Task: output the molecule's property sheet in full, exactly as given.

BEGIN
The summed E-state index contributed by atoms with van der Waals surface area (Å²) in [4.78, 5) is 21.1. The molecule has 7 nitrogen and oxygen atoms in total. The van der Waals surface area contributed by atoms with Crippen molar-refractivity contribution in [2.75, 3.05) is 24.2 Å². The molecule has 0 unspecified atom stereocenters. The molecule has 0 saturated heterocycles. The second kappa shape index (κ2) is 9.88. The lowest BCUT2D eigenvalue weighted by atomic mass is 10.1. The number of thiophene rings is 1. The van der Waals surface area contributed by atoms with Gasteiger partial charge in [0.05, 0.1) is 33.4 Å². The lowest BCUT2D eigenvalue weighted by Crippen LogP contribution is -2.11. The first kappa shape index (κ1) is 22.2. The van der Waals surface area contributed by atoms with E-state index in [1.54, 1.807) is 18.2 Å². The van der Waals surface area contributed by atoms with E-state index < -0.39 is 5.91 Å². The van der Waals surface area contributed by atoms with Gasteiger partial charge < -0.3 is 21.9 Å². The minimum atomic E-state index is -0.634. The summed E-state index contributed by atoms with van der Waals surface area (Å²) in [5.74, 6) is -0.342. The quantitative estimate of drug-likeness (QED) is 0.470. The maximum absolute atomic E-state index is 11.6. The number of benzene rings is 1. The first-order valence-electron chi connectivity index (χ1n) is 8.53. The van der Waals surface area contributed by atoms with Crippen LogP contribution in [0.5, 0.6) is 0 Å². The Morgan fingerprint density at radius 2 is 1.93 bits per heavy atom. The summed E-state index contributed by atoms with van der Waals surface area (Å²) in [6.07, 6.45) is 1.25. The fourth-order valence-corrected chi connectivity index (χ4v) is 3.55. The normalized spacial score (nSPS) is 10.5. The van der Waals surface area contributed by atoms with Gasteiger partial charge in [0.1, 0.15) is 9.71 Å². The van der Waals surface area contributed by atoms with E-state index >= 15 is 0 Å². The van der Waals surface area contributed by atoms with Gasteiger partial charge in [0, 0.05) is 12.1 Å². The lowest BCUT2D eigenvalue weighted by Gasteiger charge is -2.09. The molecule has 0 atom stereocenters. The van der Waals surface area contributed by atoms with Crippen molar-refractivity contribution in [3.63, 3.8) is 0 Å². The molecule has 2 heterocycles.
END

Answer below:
The summed E-state index contributed by atoms with van der Waals surface area (Å²) in [4.78, 5) is 21.1. The molecule has 7 nitrogen and oxygen atoms in total. The van der Waals surface area contributed by atoms with Crippen molar-refractivity contribution in [2.75, 3.05) is 24.2 Å². The molecule has 0 unspecified atom stereocenters. The molecule has 0 saturated heterocycles. The second kappa shape index (κ2) is 9.88. The lowest BCUT2D eigenvalue weighted by atomic mass is 10.1. The number of thiophene rings is 1. The van der Waals surface area contributed by atoms with Gasteiger partial charge in [0.05, 0.1) is 33.4 Å². The lowest BCUT2D eigenvalue weighted by Crippen LogP contribution is -2.11. The first kappa shape index (κ1) is 22.2. The van der Waals surface area contributed by atoms with E-state index in [1.54, 1.807) is 18.2 Å². The van der Waals surface area contributed by atoms with E-state index < -0.39 is 5.91 Å². The van der Waals surface area contributed by atoms with Gasteiger partial charge < -0.3 is 21.9 Å². The minimum atomic E-state index is -0.634. The summed E-state index contributed by atoms with van der Waals surface area (Å²) in [5.74, 6) is -0.342. The quantitative estimate of drug-likeness (QED) is 0.470. The maximum absolute atomic E-state index is 11.6. The number of benzene rings is 1. The first-order valence-electron chi connectivity index (χ1n) is 8.53. The van der Waals surface area contributed by atoms with Crippen LogP contribution in [0.5, 0.6) is 0 Å². The Morgan fingerprint density at radius 2 is 1.93 bits per heavy atom. The summed E-state index contributed by atoms with van der Waals surface area (Å²) in [6.07, 6.45) is 1.25. The fourth-order valence-corrected chi connectivity index (χ4v) is 3.55. The normalized spacial score (nSPS) is 10.5. The van der Waals surface area contributed by atoms with Gasteiger partial charge in [0.1, 0.15) is 9.71 Å². The van der Waals surface area contributed by atoms with E-state index >= 15 is 0 Å². The van der Waals surface area contributed by atoms with Gasteiger partial charge in [0, 0.05) is 12.1 Å². The lowest BCUT2D eigenvalue weighted by Gasteiger charge is -2.09. The molecule has 0 atom stereocenters. The van der Waals surface area contributed by atoms with Crippen molar-refractivity contribution in [3.63, 3.8) is 0 Å². The molecule has 2 heterocycles.